Simplifying for Conciseness in Technical Communication

Lesson Transcript
Instructor: Suzanne Sweat

Suzanne has taught 12 years in the NC Public School System and three years at Campbell University. She has a master's degree in English Education.

Technical communication can be complicated and challenging for readers if it is not well written. Learn how to simplify for conciseness in technical communication and explore tips to gain readers' attention. Recognize how to eliminate unnecessary phrases, verbs, and words to make technical documents easier to read and understand. Updated: 11/01/2021

May I Have Your Attention?

At a recent school assembly, a speaker gave an inspirational speech on the negative effects of bullying. The teachers were excited about this opportunity for students to hear why and how to stop this growing epidemic. The man began with a story about his own experiences. Then he defined bullying. He proceeded to give facts and statistics. After twenty minutes, I began to see the students squirm. After one hour, hardly anyone was paying attention. The man spoke for almost two hours, but I think our students only heard about fifteen minutes of the message. He lost their attention because his message, though good, was too long.

Did you know that the average attention span for adults is now less than a minute? So many things compete for our attention in today's society that no one seems to be able to stay focused on one task for too long. We must keep this in mind when writing technical documents. The longer the document, the less likely we are to keep our readers' attention, which means valuable information may not be communicated. Instead, we must focus on simplifying our message to keep it clear and concise.

Being concise means that you're using only the necessary amount of words to describe an idea. Writing with conciseness prevents confusion by eliminating wordiness and saves time by shortening the document for easier reading. To achieve conciseness in a document, avoid using unnecessary phrases, verbs, and words.

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  • 1:35 Eliminating…
  • 3:55 Eliminating Unnecessary Verbs
  • 5:28 Eliminating Unnecessary Words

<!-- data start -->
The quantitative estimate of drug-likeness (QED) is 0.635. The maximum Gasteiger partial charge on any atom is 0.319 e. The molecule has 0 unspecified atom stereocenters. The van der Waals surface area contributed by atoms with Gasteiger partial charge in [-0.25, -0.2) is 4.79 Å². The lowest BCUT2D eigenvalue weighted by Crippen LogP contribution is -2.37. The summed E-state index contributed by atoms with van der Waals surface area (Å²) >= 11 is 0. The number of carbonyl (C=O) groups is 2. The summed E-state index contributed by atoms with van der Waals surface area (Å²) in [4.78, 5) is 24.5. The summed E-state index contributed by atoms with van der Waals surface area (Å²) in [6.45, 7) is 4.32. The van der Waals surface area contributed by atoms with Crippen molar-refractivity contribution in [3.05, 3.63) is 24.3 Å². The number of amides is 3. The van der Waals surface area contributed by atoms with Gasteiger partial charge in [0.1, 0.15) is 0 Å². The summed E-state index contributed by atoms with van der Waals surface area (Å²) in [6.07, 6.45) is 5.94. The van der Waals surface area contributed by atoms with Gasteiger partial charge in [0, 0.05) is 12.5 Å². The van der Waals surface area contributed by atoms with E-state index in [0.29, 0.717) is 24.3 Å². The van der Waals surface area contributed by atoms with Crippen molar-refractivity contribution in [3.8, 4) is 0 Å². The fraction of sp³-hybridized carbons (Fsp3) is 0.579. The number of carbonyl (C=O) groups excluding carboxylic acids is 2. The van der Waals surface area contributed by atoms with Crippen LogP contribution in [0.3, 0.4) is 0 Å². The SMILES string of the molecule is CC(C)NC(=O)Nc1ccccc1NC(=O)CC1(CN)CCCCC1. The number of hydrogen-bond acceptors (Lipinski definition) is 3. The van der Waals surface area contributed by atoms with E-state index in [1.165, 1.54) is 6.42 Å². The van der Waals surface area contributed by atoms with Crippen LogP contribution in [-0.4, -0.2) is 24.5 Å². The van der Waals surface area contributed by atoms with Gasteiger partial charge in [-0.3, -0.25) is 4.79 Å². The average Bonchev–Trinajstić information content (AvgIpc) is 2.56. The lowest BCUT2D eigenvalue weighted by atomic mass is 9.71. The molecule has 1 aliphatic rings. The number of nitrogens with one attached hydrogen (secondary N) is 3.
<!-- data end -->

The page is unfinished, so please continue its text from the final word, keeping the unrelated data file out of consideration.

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Eliminating Unnecessary Phrases

It should go without saying that it is absolutely essential to avoid each and every phrase in our writing that generally doesn't have, for all intents and purposes, a specific meaning.

Did that sentence make any sense? Could you find the actual message hidden among the extra information? The problem with the sentence above is that there are so many unnecessary phrases it's hard to sift through the 31 words to find the actual meaning of the sentence.

We somehow believe that if our sentences are long, then they sound more intelligent. This is a false assumption. Phrases that are not specifically important to your topic, like 'it should go without saying,' 'absolutely essential,' 'each and every,' 'generally' and 'for all intents and purposes' only make the message more confusing. If we take these phrases out, we're left with a concise, easy-to-understand sentence:

'Avoid phrases in writing that don't have a specific meaning.' These ten words have meaning -- they express a clear idea, and the message doesn't get lost in the extra language of the sentence.

Here are some types of phrases to avoid in technical writing:

  • Clichés are overused expressions and should be avoided because they can often be misinterpreted. Some examples of clichés are: time will tell, the writing on the wall, and play your cards right.
  • Qualifiers are words that modify the meaning of another word in intensity and should be avoided because they can make your writing sound uncertain and informal. Examples include: kind of, probably, and essentially.
  • Redundant phrases are words that say the same thing twice. Some examples of redundant phrases include: end result, hopes and dreams, and oftentimes.
  • Stock phrases are long phrases commonly used that can be replaced with one word. For example, 'due to the fact that' can be replaced with 'since,' 'in reference to' can be replaced with 'about,' and 'prior to' can be replaced with 'before.'

When looking at your own writing, ask yourself if the language you've chosen for each sentence expresses the specific idea you are trying to convey. If you find that you have added phrases that do not add meaning to the sentence, delete them in order to keep your writing concise.

Eliminating Unnecessary Verbs

When simplifying your writing for conciseness, examine your verb usage. There are two types of verbs: action verbs and state-of-being verbs. Actions verbs express action, such as jump, kick and hide, while state-of-being verbs are forms of 'to be,' such as am, is, and was. Sentences using state-of-being verbs often use more words to express the same meaning. Let's look at an example:

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